Posted Friday 7 November 2014
A 22-year-old Kingston University creative writing graduate whose career as a professional writer has already had an impressive launch is soaring higher still as, just over a year after publication, her debut novel has been dramatised for BBC Radio 4.
Sumia Sukkar's book ‘The Boy from Aleppo Who Painted the War' tells the story of the ongoing conflict in Syria through the eyes of a 14-year-old boy with Aspergers Syndrome. Since its release by Eyewear Publishing in summer 2013 - the day after Sumia's degree graduation ceremony - the novel has already prompted a raft of enthusiastic reviews. It has now been thrust even more firmly in to the spotlight with Sumia being interviewed by John Wilson on Radio 4's arts review programme Front Row on Friday 7 November and the drama adaptation having aired on Saturday 8 November as part of a series showing different perspectives on the war in Syria.
Sumia, who is of Syrian-Algerian descent, said the reaction to the book had taken her completely by surprise. "I wrote it because I felt compelled to, rather than in any expectation that it might sell, so the way it's been received has been slightly bewildering but wonderful," she admitted. "I've even received messages from people as far away as Japan saying how much my book has moved them which is unbelievable. I never really had any expectation that it would go beyond London, especially as it's only been published in English so far, so the positive comments have blown me away."
The novel had been partly inspired by stories she had heard from family members still stuck in Syria, Sumia explained, but the main idea had actually come in to being much closer to home. "I was in the library at the University when the idea literally popped in to my head so I grabbed the nearest scrap of paper and scribbled down a page of notes," she said. "I had a beginning and an end for the story, but I wasn't quite sure about the middle. Then I met a friend's brother who had Aspergers and the way he spoke with such total honesty made me realise that this would be an ideal mechanism to tell the story as I wanted - without sugercoating anything."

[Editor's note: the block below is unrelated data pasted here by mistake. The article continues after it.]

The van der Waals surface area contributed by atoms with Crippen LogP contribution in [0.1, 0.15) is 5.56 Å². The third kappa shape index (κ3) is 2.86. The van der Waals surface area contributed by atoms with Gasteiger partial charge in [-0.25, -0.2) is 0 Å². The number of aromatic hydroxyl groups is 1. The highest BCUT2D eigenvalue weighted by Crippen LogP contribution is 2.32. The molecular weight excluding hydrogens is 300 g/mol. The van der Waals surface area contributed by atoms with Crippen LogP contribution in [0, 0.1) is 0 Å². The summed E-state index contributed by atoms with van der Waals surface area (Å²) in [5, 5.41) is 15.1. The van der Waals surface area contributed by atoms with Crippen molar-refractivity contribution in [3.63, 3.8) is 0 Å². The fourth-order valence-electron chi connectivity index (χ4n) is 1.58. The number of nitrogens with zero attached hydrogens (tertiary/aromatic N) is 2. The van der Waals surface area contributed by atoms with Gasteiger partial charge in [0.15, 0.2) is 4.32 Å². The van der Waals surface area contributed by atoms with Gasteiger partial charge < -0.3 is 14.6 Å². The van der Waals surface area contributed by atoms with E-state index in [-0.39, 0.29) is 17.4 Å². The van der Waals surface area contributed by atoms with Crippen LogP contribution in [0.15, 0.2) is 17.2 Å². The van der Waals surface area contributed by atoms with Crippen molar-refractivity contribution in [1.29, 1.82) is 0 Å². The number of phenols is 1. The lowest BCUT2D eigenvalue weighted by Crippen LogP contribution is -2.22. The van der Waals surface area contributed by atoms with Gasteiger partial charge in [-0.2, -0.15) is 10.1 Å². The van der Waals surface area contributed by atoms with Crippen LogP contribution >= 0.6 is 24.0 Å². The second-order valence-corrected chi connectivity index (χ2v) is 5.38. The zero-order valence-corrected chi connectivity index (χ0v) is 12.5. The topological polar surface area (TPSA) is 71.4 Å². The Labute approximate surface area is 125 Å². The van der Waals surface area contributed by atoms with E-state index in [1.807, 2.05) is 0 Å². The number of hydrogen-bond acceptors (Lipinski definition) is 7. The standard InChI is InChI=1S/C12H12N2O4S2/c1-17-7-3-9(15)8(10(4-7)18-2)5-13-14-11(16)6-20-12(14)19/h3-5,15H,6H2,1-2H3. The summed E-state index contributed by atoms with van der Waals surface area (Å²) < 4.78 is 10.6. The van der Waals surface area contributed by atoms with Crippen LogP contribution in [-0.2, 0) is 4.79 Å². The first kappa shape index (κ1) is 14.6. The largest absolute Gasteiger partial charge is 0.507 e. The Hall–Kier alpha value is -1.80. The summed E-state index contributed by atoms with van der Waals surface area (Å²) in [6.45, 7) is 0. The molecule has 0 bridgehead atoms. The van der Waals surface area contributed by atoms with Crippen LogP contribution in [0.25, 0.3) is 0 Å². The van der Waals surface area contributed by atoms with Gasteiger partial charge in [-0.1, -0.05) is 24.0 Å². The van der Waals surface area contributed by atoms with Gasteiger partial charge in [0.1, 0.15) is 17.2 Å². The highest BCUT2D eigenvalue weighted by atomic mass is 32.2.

One year after the novel hit the bookshelves Sumia's publisher announced he was trying to get it adapted for radio. "I didn't think anything of it until a few months later when he triumphantly produced the contract saying ‘you'll need to have some Skype sessions with the producers'," she said. "The next thing I knew, I had received an email about the launch in London and that's when it hit me - this was really happening."
Having put so much time and effort into bringing her story to life, however, Sumia then faced a new challenge - entrusting it to someone else to adapt. "I was very apprehensive at first as I was worried that the producers might change things too much and take away from the essence of what I'd written," she recalled. "In my mind the characters had voices so hearing how the actors sounded took some getting used to but, as we talked more and they explained what parts of the story they wanted to focus on, I began to realise that I could trust them to do my story justice."
Sumia had not heard the finished version before it aired so experienced it at the same time as everyone else tuning in but said she felt this represented the next stage in her personal journey as a writer. "You have to let go - writing is an intensely personal experience but publication is a very public one, so I think you have to learn to deal with that," she added.
The story pulls no punches in its depiction of the reality of war in Syria and Sumia admitted that there were times when putting her thoughts down on paper had been a harrowing experience. "There are parts that I still don't like reading but in some ways writing it was like an out-of-body experience," she said. "I went to the darkest parts of my mind and found things that even I didn't know were there but when you're in the writing zone you have to turn off your own personality and just go where the words take you."
The place where the words have taken her most recently is Dubai where Sumia recently started work as an advertising copywriter but she admitted that part of her heart still lay in England - or more specifically, Kingston. "My next book is going to be a romantic thriller set in London which will be unlike anything I've ever written before," she revealed. "That's down to the way I was taught at Kingston. When I first arrived at the University I always wrote in the same voice and never revealed anything personal but, as I got more elements of the course under my belt, I learned to experiment a bit more." That had been how the Boy from Aleppo had come about, Sumia explained. "There's no way I would have been able to write this novel if I hadn't completed my creative writing degree at Kingston," she added.